Photo/Illutration The No. 1 reactor at the Sendai nuclear plant of Kyushu Electric Power Co. stands to the right in the background next to the No. 2 reactor. (Eiji Hori)

The Nuclear Regulation Authority not only shut down a nuclear reactor over safety standards, but it also sent a message to utilities that they can expect no more leeway concerning required anti-terrorism measures.

The stricter stance of the NRA will likely further increase the costs incurred by electric power companies seeking to continue operating their reactors.

The Sendai nuclear plant in Kagoshima Prefecture operated by Kyushu Electric Power Co. went offline on March 16 because it failed to meet a March 17 deadline to complete construction of anti-terror facilities. It was the first reactor shut down for this reason.

Previously, utilities could continue operating nuclear plants as long as they were taking measures to meet the new safety standards that were set in 2013 following the nuclear disaster in Fukushima Prefecture.

But the NRA also implemented a “backfit” provision that year to allow it to force electric power companies to halt nuclear reactors that did not meet the latest standards.

The initial deadline for constructing anti-terror facilities was July 2018, five years after the tougher safety standards took effect. Utilities pleaded for an extension of that deadline, saying they already had their hands full meeting other stricter standards required to resume operations at their nuclear plants.

The NRA changed its stance and said the new deadline for the anti-terror facilities would be five years after approval of construction plans to upgrade safety standards at the plants.

But even that extension left the utilities with little time to complete the anti-terrorism facilities, and they asked for another extension.

NRA Chairman Toyoshi Fuketa scolded the utilities, saying they should drop the idea that they will get their way as long as they put in requests. The NRA also criticized the utilities’ overly optimistic timetables for the construction work and their stance of seeking help from the central government instead of doing what needs to be done.

The anti-terror requirement places a huge economic burden on electric power companies because they are required, in a sense, to set up another central command center to remotely control the nuclear reactors in the event of a terrorist attack.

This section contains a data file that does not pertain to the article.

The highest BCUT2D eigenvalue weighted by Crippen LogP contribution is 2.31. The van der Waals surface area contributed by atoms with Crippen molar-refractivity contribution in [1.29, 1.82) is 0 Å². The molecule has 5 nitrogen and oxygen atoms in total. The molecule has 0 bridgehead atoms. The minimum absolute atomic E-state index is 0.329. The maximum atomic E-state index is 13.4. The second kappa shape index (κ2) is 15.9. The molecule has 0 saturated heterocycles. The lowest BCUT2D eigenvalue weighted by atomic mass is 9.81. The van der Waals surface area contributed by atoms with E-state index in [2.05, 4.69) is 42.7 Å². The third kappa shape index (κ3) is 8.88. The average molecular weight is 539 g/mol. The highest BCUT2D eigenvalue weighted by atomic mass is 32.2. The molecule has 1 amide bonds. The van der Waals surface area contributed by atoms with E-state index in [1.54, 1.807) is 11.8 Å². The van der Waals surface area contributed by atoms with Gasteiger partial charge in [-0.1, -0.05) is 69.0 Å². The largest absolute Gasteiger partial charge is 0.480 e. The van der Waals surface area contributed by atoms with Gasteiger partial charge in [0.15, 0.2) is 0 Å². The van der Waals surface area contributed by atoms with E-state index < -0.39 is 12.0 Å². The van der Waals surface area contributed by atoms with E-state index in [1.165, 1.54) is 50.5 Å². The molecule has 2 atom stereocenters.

Constructing one anti-terror facility can cost from about 50 billion yen ($468 million) to 120 billion yen. Those figures are between two and five times the initial estimates.

The latest shutdown is especially painful for Kyushu Electric because it depends on the operation of all four of its nuclear reactors to turn a profit.

At one time, Kyushu Electric recorded a net loss, spurring it to move ahead of other utilities to work on restarting its reactors.

In 2018, the company finally achieved its goal of having all four reactors back online, and its profitability improved. But the shutdown of the Sendai No. 1 reactor will likely be followed by taking the No. 2 reactor offline in May because its anti-terror facility is not complete either.

Utilities will have to pay additional fuel costs to run their coal-fired thermal plants to make up for the loss of power with the shutdowns of their nuclear reactors.

In the case of Kyushu Electric, that means 4 billion yen a month for each thermal plant it operates.

There is more bad news on the horizon for the utilities because the NRA plans to review its anti-quake regulations this spring based on new calculations for estimated ground motion during earthquakes. That will likely affect not only the Sendai plant, but also the Genkai nuclear plant operated by Kyushu Electric in Saga Prefecture.

The backfitting provision will apply to possible additional construction work to meet those anti-seismic standards.

“While we will do everything to improve safety, the deadline for meeting those new standards should be set in a cautious manner,” a Kyushu Electric executive. “We will be forced to argue that a deadline is impossible if we feel we cannot meet it.”

(This article was written by Keitaro Fukuchi, Yasuyuki Onaya and Daisuke Ikuta.)